Julia Probyn is a part-time agent for British Intelligence.
She is also an occasional reporter and a full-time traveler with a love of adventure and a knack for finding it.
A young woman who had inherited a decent fortune upon the death of her parents, Probyn is an only child with no close relatives and nothing to keep her from enjoying her love of travel.
In her early 20's when the series begins, Probyn is described as "tall, and built on full if graceful lines". She had a smooth oval face made to look leaner by the fact that she wore her tawny blonde hair pulled back from her face "to hang a ... half-way down her shoulders." She had large grey-blue eyes which her friends described as doves' eyes and her few enemies called cows' eyes. One elderly lady who did not care for Probyn thought one that she "was the arch-type of the dumb blonde. The only exception to the type was the fact that she was nothing like as dumb as she looked." This appearance of being a bit addled and naïve has helped her in more than one occasion in her life.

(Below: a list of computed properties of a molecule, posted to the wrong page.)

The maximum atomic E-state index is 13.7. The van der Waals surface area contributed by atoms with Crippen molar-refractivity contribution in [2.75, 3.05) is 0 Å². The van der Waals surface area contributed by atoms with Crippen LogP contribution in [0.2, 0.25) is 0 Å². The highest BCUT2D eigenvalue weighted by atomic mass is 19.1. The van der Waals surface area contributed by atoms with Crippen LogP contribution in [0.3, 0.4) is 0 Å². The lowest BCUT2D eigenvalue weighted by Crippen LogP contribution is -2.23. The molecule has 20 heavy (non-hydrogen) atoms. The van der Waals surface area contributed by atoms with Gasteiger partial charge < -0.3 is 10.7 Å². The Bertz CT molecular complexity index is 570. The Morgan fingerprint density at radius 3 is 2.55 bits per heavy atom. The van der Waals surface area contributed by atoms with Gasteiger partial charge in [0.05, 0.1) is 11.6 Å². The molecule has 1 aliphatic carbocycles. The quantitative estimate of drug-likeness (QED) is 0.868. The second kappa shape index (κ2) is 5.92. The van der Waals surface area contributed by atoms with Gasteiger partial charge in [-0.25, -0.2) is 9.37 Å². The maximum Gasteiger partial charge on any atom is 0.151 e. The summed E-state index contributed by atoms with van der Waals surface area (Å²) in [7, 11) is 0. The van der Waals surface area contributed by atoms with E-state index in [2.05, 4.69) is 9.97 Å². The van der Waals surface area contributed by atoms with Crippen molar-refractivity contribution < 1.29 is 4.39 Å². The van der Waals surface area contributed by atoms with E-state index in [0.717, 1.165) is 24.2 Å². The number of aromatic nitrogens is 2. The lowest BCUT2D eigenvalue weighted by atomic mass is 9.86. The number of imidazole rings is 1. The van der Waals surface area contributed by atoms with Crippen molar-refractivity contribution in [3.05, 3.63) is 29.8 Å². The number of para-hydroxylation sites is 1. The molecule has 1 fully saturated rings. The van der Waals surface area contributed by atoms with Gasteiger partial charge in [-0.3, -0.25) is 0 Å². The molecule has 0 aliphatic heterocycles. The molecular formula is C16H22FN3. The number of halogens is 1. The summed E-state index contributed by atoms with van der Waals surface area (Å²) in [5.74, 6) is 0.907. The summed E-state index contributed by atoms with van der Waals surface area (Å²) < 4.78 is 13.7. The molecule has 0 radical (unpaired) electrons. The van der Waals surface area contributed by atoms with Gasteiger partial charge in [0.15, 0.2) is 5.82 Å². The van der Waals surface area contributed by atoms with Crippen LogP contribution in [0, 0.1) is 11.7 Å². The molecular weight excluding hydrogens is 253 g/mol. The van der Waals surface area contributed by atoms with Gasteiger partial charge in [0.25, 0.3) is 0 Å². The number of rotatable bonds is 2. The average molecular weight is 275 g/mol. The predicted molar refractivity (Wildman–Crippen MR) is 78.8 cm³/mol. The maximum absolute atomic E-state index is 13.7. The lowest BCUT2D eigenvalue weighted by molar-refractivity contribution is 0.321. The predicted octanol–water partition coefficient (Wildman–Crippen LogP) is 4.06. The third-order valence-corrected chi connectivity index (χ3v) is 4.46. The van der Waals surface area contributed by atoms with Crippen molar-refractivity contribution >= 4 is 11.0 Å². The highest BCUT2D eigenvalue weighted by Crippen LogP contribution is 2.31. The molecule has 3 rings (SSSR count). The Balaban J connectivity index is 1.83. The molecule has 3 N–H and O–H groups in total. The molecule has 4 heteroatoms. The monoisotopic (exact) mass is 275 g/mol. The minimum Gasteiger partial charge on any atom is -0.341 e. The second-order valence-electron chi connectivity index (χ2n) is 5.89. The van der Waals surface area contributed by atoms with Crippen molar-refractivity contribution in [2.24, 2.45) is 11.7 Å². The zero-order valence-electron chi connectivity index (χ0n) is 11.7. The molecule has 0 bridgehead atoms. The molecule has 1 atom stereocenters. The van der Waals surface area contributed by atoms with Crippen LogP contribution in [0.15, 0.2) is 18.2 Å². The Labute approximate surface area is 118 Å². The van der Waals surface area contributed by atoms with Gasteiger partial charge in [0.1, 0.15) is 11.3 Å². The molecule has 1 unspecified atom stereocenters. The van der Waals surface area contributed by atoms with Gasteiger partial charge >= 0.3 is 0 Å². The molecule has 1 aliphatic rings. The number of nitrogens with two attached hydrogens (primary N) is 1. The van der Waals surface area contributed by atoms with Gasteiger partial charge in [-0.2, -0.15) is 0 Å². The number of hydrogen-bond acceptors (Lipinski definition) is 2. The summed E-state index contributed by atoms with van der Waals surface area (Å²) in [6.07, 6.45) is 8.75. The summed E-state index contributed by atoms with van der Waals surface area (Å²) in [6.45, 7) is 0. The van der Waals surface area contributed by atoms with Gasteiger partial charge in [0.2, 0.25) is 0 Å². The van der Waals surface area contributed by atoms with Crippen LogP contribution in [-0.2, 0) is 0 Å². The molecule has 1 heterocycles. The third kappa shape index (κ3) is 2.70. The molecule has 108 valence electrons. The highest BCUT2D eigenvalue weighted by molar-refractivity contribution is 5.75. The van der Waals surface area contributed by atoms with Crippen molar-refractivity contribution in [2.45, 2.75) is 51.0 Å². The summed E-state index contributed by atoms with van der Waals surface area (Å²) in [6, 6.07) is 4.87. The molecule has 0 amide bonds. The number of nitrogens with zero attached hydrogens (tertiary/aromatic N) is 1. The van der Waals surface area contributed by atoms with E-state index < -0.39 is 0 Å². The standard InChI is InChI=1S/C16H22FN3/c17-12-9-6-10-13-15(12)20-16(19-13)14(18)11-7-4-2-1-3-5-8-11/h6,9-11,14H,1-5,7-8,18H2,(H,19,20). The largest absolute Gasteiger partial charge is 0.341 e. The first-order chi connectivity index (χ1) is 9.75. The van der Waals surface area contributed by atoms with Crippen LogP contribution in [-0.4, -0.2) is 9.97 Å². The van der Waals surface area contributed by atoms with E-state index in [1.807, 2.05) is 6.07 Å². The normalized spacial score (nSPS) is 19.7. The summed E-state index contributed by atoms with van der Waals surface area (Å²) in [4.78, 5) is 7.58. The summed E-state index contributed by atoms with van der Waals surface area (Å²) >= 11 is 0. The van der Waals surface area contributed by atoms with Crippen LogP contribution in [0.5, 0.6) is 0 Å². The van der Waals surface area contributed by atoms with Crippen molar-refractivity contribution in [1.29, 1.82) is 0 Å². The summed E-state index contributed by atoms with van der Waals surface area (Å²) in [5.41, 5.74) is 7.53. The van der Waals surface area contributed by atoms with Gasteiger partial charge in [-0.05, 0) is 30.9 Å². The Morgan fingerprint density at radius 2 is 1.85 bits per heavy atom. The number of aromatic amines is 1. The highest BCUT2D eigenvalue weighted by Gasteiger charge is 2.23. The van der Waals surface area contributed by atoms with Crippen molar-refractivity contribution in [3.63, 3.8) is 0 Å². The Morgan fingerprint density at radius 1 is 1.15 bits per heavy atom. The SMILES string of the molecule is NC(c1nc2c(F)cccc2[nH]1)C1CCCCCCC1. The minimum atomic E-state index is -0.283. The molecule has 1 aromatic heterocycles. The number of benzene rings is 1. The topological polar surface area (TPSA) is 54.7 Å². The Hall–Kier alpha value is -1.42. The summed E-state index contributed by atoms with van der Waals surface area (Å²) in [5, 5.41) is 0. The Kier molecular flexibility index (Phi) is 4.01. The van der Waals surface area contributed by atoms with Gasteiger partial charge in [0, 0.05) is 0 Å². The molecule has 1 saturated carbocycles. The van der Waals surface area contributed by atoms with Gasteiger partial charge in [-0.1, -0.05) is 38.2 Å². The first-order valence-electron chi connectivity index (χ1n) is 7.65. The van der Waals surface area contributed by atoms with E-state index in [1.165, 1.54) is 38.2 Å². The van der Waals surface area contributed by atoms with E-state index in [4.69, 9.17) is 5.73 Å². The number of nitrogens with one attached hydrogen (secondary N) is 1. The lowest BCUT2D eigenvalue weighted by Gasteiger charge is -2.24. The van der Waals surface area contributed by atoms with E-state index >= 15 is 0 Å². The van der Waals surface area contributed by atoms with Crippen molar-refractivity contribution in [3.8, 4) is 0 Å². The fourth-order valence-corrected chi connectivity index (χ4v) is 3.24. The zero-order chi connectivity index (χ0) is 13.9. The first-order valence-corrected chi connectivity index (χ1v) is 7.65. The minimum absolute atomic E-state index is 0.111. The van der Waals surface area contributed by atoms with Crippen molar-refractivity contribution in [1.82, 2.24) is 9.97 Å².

To occupy her time, she works now and then as a freelance journalist, usually for small English weeklies but occasionally for a larger newspaper. This gives her a good reason to do the travelling she would have done anyways and also givers her entry into interesting places meeting fascinating people. The inquisitiveness that makes her good as a reporter also make her prone to find out things others don't want discovered.
Luckily her gift of languages, of which she spoke several as if a native, and her instinctive ability to see the truth helps get her out of the same trouble her nose-poking bring on. As her travels go on and she inadvertently becomes involved in intrigue with various leaders and organizations, her abilities eventually bring her to the attention of British Intelligence and she begins to assist them while going about her life.
As the series progresses, she begins to age, meets and falls in love, marries, has a child, and sees her husband killed. Even burdened with grief and the need to raise a child on her own, her natural drive will not be halted and she endures most satisfactorily.